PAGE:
Otaku USA Magazine
Phantom Brave: We Meet Again

PB_cover_FinalTo call Nippon Ichi games ‘esoteric’ barely begins to convey just how impenetrable they really are. To date, there are probably about seven people in the world that actually, truly enjoy games like Disgaea and La Pucelle. They are grindy, stat-heavy, and full of all sorts of juicy secrets that no sane person would ever find without reading a tome-sized strategy guide. Phantom Brave does not buck the trend.

The one shocking twist of Phantom Brave is that it puts the players in control of a pre-teen girl who doesn’t shoot magical fireballs or even swing a giant sword infused with a demon’s soul.  All she does is summon spectral servants from the very Earth itself. Which, by Japanese standards, is downright normal.

Marona, our spirit summoner, calls her allies from rocks and trees, conferring bonuses to unit stats depending on their source. Trees benefit mage users, while the durability of stone helps the physical classes do their thing. Summoning points also determine longevity, and with a limited amount of summons per level, part of the challenge is determining how many of your crew to bring out at once. Attacking full force in the beginning can leave you with nothing to finish off the few stragglers at the end. Marona is your only permanent unit, and she is as fragile as expected.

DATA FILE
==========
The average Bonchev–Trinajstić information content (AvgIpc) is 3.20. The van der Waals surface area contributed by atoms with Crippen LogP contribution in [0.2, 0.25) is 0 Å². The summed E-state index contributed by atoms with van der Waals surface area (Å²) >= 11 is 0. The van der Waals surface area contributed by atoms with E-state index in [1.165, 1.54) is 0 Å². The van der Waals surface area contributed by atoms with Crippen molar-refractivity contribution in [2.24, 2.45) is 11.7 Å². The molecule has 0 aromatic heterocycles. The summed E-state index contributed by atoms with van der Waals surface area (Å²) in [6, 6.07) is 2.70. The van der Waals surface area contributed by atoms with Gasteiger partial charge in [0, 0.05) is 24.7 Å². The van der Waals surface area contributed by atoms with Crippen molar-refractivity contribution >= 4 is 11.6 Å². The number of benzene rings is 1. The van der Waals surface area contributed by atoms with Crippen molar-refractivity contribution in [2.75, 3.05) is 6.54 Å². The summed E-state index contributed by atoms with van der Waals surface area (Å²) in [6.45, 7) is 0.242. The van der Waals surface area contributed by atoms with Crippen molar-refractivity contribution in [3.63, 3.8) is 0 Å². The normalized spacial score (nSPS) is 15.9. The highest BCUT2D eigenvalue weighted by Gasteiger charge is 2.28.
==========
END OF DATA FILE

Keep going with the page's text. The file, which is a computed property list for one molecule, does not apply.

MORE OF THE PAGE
The Wii port of Phantom Brave adds effectively nothing, save for an extra art CD. The true benefit of a rerelease of this game comes from how frustratingly difficult Altus titles can be to find more than a week or so after release.  While the problem isn’t as bad as it once was, it’s nice to have another option. Now that Phantom Brave has been released for the Wii, perhaps it will find seven more people able to survive its dense nature, and move on to slavishly devote hundreds of hours to its nuance.


That’s really the end-all be-all of it. People who will like Phantom Brave already know it. They’ve probably got separate memory cards for their Disgaea saves, with different level 9999 characters on each one. The art style and idiosyncrasies of this game will be immediately familiar to fans, and almost inscrutable to anyone new. Still, there’s a specific (very rare) type of person who will be completely entranced by it. If you’re of that ilk, or you’re feeling brave, there’s a whole lot of game here.

Publisher: NIS
Developer: NIS
System: Nintendo Wii
Available: Now
Rating: T